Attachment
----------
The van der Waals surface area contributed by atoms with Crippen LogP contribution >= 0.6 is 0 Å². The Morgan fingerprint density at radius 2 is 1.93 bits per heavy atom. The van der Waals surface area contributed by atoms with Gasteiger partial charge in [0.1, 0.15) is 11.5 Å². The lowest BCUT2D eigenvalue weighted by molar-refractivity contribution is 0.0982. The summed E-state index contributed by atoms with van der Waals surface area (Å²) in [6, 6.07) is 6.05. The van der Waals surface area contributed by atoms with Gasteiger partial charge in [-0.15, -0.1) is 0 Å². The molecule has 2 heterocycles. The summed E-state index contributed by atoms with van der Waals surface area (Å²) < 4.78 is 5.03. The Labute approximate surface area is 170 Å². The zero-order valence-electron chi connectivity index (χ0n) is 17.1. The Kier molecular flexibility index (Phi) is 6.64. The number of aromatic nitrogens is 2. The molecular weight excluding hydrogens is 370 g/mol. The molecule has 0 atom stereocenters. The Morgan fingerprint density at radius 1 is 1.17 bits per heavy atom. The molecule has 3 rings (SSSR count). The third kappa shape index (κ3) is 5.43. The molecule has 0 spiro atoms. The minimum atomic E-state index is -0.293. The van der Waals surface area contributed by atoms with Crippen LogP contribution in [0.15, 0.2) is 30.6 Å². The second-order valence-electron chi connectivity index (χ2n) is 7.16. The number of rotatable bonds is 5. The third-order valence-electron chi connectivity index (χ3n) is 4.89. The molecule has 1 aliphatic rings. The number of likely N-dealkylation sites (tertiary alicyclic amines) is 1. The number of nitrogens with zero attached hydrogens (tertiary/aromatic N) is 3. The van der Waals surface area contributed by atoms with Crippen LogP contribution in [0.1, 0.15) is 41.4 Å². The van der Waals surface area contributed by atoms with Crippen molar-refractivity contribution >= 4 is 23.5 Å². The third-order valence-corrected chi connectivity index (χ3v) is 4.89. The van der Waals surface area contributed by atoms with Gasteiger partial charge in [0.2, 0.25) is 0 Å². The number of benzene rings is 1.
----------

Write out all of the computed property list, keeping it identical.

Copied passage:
The van der Waals surface area contributed by atoms with Crippen LogP contribution >= 0.6 is 0 Å². The Morgan fingerprint density at radius 2 is 1.93 bits per heavy atom. The van der Waals surface area contributed by atoms with Gasteiger partial charge in [0.1, 0.15) is 11.5 Å². The lowest BCUT2D eigenvalue weighted by molar-refractivity contribution is 0.0982. The summed E-state index contributed by atoms with van der Waals surface area (Å²) in [6, 6.07) is 6.05. The van der Waals surface area contributed by atoms with Gasteiger partial charge in [-0.15, -0.1) is 0 Å². The molecule has 2 heterocycles. The summed E-state index contributed by atoms with van der Waals surface area (Å²) < 4.78 is 5.03. The Labute approximate surface area is 170 Å². The zero-order valence-electron chi connectivity index (χ0n) is 17.1. The Kier molecular flexibility index (Phi) is 6.64. The number of aromatic nitrogens is 2. The molecular weight excluding hydrogens is 370 g/mol. The molecule has 0 atom stereocenters. The Morgan fingerprint density at radius 1 is 1.17 bits per heavy atom. The molecule has 3 rings (SSSR count). The third kappa shape index (κ3) is 5.43. The molecule has 0 spiro atoms. The minimum atomic E-state index is -0.293. The van der Waals surface area contributed by atoms with Crippen LogP contribution in [0.15, 0.2) is 30.6 Å². The second-order valence-electron chi connectivity index (χ2n) is 7.16. The number of rotatable bonds is 5. The third-order valence-electron chi connectivity index (χ3n) is 4.89. The molecule has 1 aliphatic rings. The number of likely N-dealkylation sites (tertiary alicyclic amines) is 1. The number of nitrogens with zero attached hydrogens (tertiary/aromatic N) is 3. The van der Waals surface area contributed by atoms with Crippen LogP contribution in [0.1, 0.15) is 41.4 Å². The van der Waals surface area contributed by atoms with Crippen molar-refractivity contribution >= 4 is 23.5 Å². The third-order valence-corrected chi connectivity index (χ3v) is 4.89. The van der Waals surface area contributed by atoms with Gasteiger partial charge in [0.2, 0.25) is 0 Å². The number of benzene rings is 1.